Online recruitment company Monster Worldwide reported a quarterly loss and said it had exited its businesses in Brazil, Mexico and Turkey, as it continues to pursue a sale of the full company.
Monster shares fell 10 percent in premarket trading, adding to a one-quarter fall since the company said almost a year ago it was reviewing strategic alternatives.
It has since moved to dispose of several businesses, and said on Thursday it will concentrate on its most profitable markets in North America, Europe, South Korea and India.
Monster said it had also sold its money-losing China operations to Saongroup, a Dublin-based recruitment firm, but had retained a 10 percent stake in the combined Chinese business.
Monster has been hurt by weak job markets in the United States and Europe, which generate the lion's share of its revenue, as well as growing competition from social networking sites.
Demand has shifted away from Monster's generalized recruitment website to more specific, niche-focused employment websites that allow workers and companies to connect directly.
The parent of Monster.com retained Stone Key Partners and Bank of America Merrill Lynch in March 2012 to review strategic alternatives including a sale of the company.
"On the strategic alternatives front, the process continues and we will respond quickly if an opportunity arises," Chief Executive Sal Iannuzzi said in a statement.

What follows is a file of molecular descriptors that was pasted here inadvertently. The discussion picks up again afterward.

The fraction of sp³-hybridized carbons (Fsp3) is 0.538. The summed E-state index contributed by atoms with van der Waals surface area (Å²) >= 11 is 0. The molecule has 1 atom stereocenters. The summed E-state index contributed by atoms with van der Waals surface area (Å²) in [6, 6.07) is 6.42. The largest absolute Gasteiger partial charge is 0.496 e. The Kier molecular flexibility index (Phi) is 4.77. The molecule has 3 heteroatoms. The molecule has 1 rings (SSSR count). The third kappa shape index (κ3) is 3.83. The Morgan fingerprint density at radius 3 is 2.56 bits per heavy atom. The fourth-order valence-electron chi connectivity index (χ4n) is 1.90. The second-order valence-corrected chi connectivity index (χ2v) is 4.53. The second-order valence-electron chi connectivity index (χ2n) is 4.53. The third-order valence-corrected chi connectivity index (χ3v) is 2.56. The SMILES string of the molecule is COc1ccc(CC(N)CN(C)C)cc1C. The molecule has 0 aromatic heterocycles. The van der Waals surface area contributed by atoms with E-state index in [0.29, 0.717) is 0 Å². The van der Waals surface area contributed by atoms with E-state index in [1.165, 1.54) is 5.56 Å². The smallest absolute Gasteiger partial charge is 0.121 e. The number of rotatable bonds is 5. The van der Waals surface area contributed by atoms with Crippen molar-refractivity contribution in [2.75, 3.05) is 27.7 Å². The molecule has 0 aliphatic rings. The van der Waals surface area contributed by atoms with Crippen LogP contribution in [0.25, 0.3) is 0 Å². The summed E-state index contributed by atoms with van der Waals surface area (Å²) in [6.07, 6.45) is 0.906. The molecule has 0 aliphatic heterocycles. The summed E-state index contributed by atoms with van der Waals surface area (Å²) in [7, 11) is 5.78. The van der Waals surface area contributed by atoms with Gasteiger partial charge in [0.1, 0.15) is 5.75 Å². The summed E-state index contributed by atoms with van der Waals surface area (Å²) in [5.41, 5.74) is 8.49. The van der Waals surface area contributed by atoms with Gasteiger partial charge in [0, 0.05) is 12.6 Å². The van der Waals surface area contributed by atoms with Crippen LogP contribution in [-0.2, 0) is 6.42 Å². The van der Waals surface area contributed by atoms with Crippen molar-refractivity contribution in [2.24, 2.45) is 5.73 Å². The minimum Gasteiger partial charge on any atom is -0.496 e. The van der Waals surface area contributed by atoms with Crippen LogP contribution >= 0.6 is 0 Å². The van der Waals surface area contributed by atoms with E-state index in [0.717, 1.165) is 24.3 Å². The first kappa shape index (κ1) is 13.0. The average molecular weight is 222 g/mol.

The process was moving "very slowly" he told analysts on a call.
Monster reported a net loss of $73 million, or 66 cents per share, in the fourth quarter, compared with a profit of $10.9 million, or 9 cents per share, a year earlier.
The company recorded pre-tax charges of $23 million during the three months ended December and said it expects additional charges of $27 million to $37 million in the first half of 2013.
Excluding items, the company earned 8 cents per share.
Revenue dropped 10 percent to $211.2 million.
Monster said it expects first-quarter earnings from continuing operations to be in the range of 6 cents to 10 cents per share.
Analysts on average expect the company to earn 8 cents per share in the first quarter, excluding items, according to Thomson Reuters I/B/E/S.
Monster shares traded at $5.21 premarket, down from Wednesday's $5.85 close on the New York Stock Exchange.